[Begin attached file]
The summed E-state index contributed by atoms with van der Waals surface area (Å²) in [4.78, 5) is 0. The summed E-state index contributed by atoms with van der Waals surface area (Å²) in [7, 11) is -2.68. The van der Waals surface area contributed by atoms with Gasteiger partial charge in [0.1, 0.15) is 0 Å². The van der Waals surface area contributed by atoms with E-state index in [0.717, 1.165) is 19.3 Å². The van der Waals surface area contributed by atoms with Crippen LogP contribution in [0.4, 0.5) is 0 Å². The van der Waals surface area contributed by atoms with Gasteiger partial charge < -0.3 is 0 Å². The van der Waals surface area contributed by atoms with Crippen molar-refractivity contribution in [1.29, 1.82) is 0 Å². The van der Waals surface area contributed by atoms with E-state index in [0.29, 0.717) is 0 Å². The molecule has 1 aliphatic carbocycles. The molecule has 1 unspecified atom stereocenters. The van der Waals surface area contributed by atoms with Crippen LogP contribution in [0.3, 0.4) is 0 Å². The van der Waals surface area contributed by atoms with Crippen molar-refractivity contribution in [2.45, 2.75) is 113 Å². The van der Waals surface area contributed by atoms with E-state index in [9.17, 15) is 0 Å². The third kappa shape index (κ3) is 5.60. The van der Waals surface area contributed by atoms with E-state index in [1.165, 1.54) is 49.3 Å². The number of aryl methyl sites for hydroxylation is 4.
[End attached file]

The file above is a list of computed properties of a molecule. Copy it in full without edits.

The summed E-state index contributed by atoms with van der Waals surface area (Å²) in [4.78, 5) is 0. The summed E-state index contributed by atoms with van der Waals surface area (Å²) in [7, 11) is -2.68. The van der Waals surface area contributed by atoms with Gasteiger partial charge in [0.1, 0.15) is 0 Å². The van der Waals surface area contributed by atoms with E-state index in [0.717, 1.165) is 19.3 Å². The van der Waals surface area contributed by atoms with Crippen LogP contribution in [0.4, 0.5) is 0 Å². The van der Waals surface area contributed by atoms with Gasteiger partial charge < -0.3 is 0 Å². The van der Waals surface area contributed by atoms with Crippen molar-refractivity contribution in [1.29, 1.82) is 0 Å². The van der Waals surface area contributed by atoms with E-state index in [0.29, 0.717) is 0 Å². The molecule has 1 aliphatic carbocycles. The molecule has 1 unspecified atom stereocenters. The van der Waals surface area contributed by atoms with Crippen LogP contribution in [0.3, 0.4) is 0 Å². The van der Waals surface area contributed by atoms with Crippen molar-refractivity contribution in [2.45, 2.75) is 113 Å². The van der Waals surface area contributed by atoms with E-state index in [9.17, 15) is 0 Å². The third kappa shape index (κ3) is 5.60. The van der Waals surface area contributed by atoms with E-state index in [1.165, 1.54) is 49.3 Å². The number of aryl methyl sites for hydroxylation is 4.